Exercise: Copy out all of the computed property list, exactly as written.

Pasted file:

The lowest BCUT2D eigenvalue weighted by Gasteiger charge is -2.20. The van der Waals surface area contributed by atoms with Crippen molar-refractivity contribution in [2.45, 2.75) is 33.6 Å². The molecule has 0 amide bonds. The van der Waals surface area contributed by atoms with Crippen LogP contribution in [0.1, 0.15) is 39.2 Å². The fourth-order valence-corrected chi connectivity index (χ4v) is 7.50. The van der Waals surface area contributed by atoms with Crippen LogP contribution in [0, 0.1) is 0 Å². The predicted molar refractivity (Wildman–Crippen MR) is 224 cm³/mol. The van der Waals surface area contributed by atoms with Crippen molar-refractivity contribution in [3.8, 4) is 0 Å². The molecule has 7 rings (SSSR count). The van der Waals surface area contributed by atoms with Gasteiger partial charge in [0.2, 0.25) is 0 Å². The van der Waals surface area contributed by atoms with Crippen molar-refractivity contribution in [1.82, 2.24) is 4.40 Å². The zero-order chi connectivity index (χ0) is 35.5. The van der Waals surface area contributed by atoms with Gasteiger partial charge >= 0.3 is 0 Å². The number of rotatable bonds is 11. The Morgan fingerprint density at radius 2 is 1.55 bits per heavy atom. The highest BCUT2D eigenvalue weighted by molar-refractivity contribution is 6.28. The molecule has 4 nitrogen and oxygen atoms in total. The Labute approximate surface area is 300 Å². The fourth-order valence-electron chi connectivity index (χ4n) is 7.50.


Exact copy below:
The lowest BCUT2D eigenvalue weighted by Gasteiger charge is -2.20. The van der Waals surface area contributed by atoms with Crippen molar-refractivity contribution in [2.45, 2.75) is 33.6 Å². The molecule has 0 amide bonds. The van der Waals surface area contributed by atoms with Crippen LogP contribution in [0.1, 0.15) is 39.2 Å². The fourth-order valence-corrected chi connectivity index (χ4v) is 7.50. The van der Waals surface area contributed by atoms with Crippen LogP contribution in [0, 0.1) is 0 Å². The predicted molar refractivity (Wildman–Crippen MR) is 224 cm³/mol. The van der Waals surface area contributed by atoms with Crippen molar-refractivity contribution in [3.8, 4) is 0 Å². The molecule has 7 rings (SSSR count). The van der Waals surface area contributed by atoms with Gasteiger partial charge in [0.2, 0.25) is 0 Å². The van der Waals surface area contributed by atoms with Crippen molar-refractivity contribution in [1.82, 2.24) is 4.40 Å². The zero-order chi connectivity index (χ0) is 35.5. The van der Waals surface area contributed by atoms with Gasteiger partial charge >= 0.3 is 0 Å². The number of rotatable bonds is 11. The Morgan fingerprint density at radius 2 is 1.55 bits per heavy atom. The highest BCUT2D eigenvalue weighted by molar-refractivity contribution is 6.28. The molecule has 4 nitrogen and oxygen atoms in total. The Labute approximate surface area is 300 Å². The fourth-order valence-electron chi connectivity index (χ4n) is 7.50.